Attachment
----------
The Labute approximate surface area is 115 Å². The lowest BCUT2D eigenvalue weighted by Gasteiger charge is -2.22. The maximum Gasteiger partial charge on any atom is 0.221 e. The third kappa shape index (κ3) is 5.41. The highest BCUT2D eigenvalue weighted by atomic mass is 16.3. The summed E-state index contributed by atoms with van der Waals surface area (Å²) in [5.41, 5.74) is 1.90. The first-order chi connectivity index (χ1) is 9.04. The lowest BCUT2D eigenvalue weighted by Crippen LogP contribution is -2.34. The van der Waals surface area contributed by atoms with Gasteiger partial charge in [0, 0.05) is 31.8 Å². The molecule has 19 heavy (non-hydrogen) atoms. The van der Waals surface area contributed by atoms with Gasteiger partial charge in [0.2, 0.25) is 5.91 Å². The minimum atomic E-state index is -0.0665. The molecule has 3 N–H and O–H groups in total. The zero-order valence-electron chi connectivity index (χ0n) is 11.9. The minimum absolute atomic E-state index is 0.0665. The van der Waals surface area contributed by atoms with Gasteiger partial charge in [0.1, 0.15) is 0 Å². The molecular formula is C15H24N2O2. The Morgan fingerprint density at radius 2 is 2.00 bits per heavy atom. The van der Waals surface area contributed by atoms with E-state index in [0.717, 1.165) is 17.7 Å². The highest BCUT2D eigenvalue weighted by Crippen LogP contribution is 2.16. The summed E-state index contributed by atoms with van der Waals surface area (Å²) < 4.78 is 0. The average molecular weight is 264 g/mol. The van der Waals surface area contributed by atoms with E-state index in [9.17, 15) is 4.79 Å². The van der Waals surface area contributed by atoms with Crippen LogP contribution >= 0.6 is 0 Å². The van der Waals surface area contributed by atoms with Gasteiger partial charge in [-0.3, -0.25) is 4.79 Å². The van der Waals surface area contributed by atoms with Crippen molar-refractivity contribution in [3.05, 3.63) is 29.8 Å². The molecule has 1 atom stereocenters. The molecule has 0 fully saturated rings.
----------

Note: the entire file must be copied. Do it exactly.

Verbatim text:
The Labute approximate surface area is 115 Å². The lowest BCUT2D eigenvalue weighted by Gasteiger charge is -2.22. The maximum Gasteiger partial charge on any atom is 0.221 e. The third kappa shape index (κ3) is 5.41. The highest BCUT2D eigenvalue weighted by atomic mass is 16.3. The summed E-state index contributed by atoms with van der Waals surface area (Å²) in [5.41, 5.74) is 1.90. The first-order chi connectivity index (χ1) is 9.04. The lowest BCUT2D eigenvalue weighted by Crippen LogP contribution is -2.34. The van der Waals surface area contributed by atoms with Gasteiger partial charge in [0, 0.05) is 31.8 Å². The molecule has 19 heavy (non-hydrogen) atoms. The van der Waals surface area contributed by atoms with Gasteiger partial charge in [0.2, 0.25) is 5.91 Å². The minimum atomic E-state index is -0.0665. The molecule has 3 N–H and O–H groups in total. The zero-order valence-electron chi connectivity index (χ0n) is 11.9. The minimum absolute atomic E-state index is 0.0665. The van der Waals surface area contributed by atoms with Gasteiger partial charge in [0.1, 0.15) is 0 Å². The molecular formula is C15H24N2O2. The Morgan fingerprint density at radius 2 is 2.00 bits per heavy atom. The van der Waals surface area contributed by atoms with E-state index in [0.717, 1.165) is 17.7 Å². The highest BCUT2D eigenvalue weighted by Crippen LogP contribution is 2.16. The summed E-state index contributed by atoms with van der Waals surface area (Å²) < 4.78 is 0. The average molecular weight is 264 g/mol. The van der Waals surface area contributed by atoms with E-state index in [9.17, 15) is 4.79 Å². The van der Waals surface area contributed by atoms with Crippen LogP contribution >= 0.6 is 0 Å². The van der Waals surface area contributed by atoms with Gasteiger partial charge in [-0.3, -0.25) is 4.79 Å². The van der Waals surface area contributed by atoms with Crippen molar-refractivity contribution in [3.05, 3.63) is 29.8 Å². The molecule has 1 atom stereocenters. The molecule has 0 fully saturated rings.